Here we can differentiate the amount going to food service (restaurants etc.) and consumption in private households. We also learn that approximately 60 Mt of what is being purchased for consumption still ends up as food waste.
In the other hand, a large portion of rejects and waste in the production stages is fed back into the system (chartreuse colored flow at the bottom) and being used as animal feed. Much more detail there to discover…

Check out this related Sankey diagram on Material Flows in the U.S. Food System

Basque Country Circular Economy 2030

A post on the ‘Low Carbon Future’ blog by IDOM caught my attention as it featured the below Sankey diagram. The post is a summary of an event held back in 2019 on the elaboration of a Circular Economy Strategy for the Basque Country” (“Foro de participación para la elaboración de la Estrategia de Economía Circular del País Vasco 2030”).

The diagram shows mass flows in mega tonnes (Mt) for the year 2016 within the autonomous community in the North of Spain. While the arrows are unicolored, stacked bars on the streams reveal their composition with contributions from metallic minerals, non-metallic minerals, fossil fuels, biomass and others.

Somehow I couldn’t get rid of the feeling that I had seen something similar before. And indeed a similar Sankey diagram for global flows is featured in this post from 2015 and – even more so – one for EU material flows in this followup post from 2018. They seem to have served as a template for the creation of a regional Basque version.

Passive House School Building in Germany

Sankey diagrams from Germany (and in German) can be found abundantly on the web (try a Google image search for ‘Energiefluss Sankey Diagramm’). So, when lagging behind or short of time I sometimes pick one for a Friday afternoon post.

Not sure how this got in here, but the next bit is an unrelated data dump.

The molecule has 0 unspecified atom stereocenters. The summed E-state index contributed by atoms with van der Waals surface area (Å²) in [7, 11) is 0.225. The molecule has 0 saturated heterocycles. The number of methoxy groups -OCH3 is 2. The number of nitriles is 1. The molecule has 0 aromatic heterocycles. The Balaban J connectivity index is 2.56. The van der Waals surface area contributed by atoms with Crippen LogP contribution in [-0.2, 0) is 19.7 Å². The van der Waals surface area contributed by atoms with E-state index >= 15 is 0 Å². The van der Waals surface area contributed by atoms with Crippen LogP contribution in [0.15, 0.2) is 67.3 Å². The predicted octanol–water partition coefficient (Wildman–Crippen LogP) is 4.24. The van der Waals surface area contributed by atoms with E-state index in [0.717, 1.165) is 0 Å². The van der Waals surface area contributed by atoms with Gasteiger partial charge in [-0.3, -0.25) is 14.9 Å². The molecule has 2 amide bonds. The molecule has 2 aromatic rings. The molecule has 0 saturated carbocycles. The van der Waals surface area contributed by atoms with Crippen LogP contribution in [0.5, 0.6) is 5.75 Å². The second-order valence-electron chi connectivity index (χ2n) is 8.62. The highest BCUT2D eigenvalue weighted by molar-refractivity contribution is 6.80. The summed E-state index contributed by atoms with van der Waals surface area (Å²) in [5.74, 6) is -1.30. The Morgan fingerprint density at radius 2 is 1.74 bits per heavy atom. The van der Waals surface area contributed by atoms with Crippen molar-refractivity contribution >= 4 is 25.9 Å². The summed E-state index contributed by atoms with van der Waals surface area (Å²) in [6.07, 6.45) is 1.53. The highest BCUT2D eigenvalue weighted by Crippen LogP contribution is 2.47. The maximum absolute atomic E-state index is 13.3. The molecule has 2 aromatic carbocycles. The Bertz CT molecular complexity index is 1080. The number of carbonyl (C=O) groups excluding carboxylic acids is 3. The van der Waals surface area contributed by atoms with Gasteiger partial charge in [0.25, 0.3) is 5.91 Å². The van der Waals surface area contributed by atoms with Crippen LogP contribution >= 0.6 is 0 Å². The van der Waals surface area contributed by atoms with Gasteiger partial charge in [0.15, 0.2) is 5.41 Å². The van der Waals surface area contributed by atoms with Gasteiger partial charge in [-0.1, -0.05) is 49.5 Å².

Here is one I found on the web page of ‘BINE Informationsdienst’, a resource portal for energy research and examples from practice. This Sankey diagram produced by Hochschule Magdeburg-Stendal.

This energy flow Sankey diagram is for the first school in Germany built in 2014 according to Passivhaus standard in Halle. Flows are in MWh aggregated over a 12 month period. Energy harvested from solar panels on the school’s roof and a wind turbine were 76.1 MWh, with energy from grid amounting to 76.9 MWh. However, 35.5 MWh could be fed back to the grid (Netz-Einspeisung).

Circular Zinc Flows

While some were indulging in an extended spring cleaning (this year labeled ‘quarantine cleaning’) I decided to take on some of the hard disks sitting on my desk.

These circular zinc flow diagrams from 2011 survived the cleaning and are getting a new life here on the blog. They are more or less two versions of the same diagram, apparently with a Sankey diagram in mind.

The first is a top view and shows zinc flows in the economy (U.S. or world? … sorry, but I don’t have the accompanying text any more). Flows are in millions of tonnes (Mt) in 1996. The second one has the same numbers, but adds a 3D perspective…

Some tricky issues here: The ‘zinc in products’ stream of 8.1 Mt narrows down to zero, as the zinc sits in products, from where it later might be released into the cycle again. This does not help the attempt to draw them in a circle (to associate circularity of zinc flows). As a consequence the streams are not to scale (compare, for example the 0,8 Mt scrap feed flow right next to the 6,6 Mt flow for zinc from mines). The 3D perspective and the shadow effect don’t help in any way here…

Check out some more Sankey diagrams with the tag ‘circular’ and this post on radial Sankey diagrams.